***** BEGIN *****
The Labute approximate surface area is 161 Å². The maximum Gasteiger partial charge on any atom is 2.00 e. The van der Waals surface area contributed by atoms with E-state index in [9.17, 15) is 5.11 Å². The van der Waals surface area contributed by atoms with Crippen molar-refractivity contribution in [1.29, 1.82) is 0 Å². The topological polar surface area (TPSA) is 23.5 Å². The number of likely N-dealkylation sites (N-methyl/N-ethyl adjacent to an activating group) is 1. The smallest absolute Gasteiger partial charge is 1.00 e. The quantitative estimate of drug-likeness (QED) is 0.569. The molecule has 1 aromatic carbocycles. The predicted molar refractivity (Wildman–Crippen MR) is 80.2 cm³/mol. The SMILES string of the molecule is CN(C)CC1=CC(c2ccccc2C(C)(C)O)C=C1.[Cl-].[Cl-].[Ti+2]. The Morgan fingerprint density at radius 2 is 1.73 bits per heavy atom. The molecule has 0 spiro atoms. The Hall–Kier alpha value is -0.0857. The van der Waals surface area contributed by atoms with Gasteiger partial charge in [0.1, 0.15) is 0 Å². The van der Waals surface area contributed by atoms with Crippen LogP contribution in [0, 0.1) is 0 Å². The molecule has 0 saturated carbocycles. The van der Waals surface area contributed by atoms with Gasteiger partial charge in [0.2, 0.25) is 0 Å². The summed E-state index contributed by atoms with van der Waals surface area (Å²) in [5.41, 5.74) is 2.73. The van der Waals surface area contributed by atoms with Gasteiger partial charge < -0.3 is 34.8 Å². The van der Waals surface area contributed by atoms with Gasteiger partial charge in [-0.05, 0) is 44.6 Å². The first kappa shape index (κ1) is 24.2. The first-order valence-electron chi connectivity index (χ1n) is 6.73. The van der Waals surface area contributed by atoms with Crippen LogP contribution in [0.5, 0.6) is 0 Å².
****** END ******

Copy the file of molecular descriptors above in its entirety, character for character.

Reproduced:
The Labute approximate surface area is 161 Å². The maximum Gasteiger partial charge on any atom is 2.00 e. The van der Waals surface area contributed by atoms with E-state index in [9.17, 15) is 5.11 Å². The van der Waals surface area contributed by atoms with Crippen molar-refractivity contribution in [1.29, 1.82) is 0 Å². The topological polar surface area (TPSA) is 23.5 Å². The number of likely N-dealkylation sites (N-methyl/N-ethyl adjacent to an activating group) is 1. The smallest absolute Gasteiger partial charge is 1.00 e. The quantitative estimate of drug-likeness (QED) is 0.569. The molecule has 1 aromatic carbocycles. The predicted molar refractivity (Wildman–Crippen MR) is 80.2 cm³/mol. The SMILES string of the molecule is CN(C)CC1=CC(c2ccccc2C(C)(C)O)C=C1.[Cl-].[Cl-].[Ti+2]. The Morgan fingerprint density at radius 2 is 1.73 bits per heavy atom. The molecule has 0 spiro atoms. The Hall–Kier alpha value is -0.0857. The van der Waals surface area contributed by atoms with Gasteiger partial charge in [0.1, 0.15) is 0 Å². The van der Waals surface area contributed by atoms with Crippen LogP contribution in [0, 0.1) is 0 Å². The molecule has 0 saturated carbocycles. The van der Waals surface area contributed by atoms with Gasteiger partial charge in [0.2, 0.25) is 0 Å². The summed E-state index contributed by atoms with van der Waals surface area (Å²) in [5.41, 5.74) is 2.73. The van der Waals surface area contributed by atoms with Gasteiger partial charge < -0.3 is 34.8 Å². The van der Waals surface area contributed by atoms with Gasteiger partial charge in [-0.05, 0) is 44.6 Å². The first kappa shape index (κ1) is 24.2. The first-order valence-electron chi connectivity index (χ1n) is 6.73. The van der Waals surface area contributed by atoms with Crippen LogP contribution in [0.5, 0.6) is 0 Å².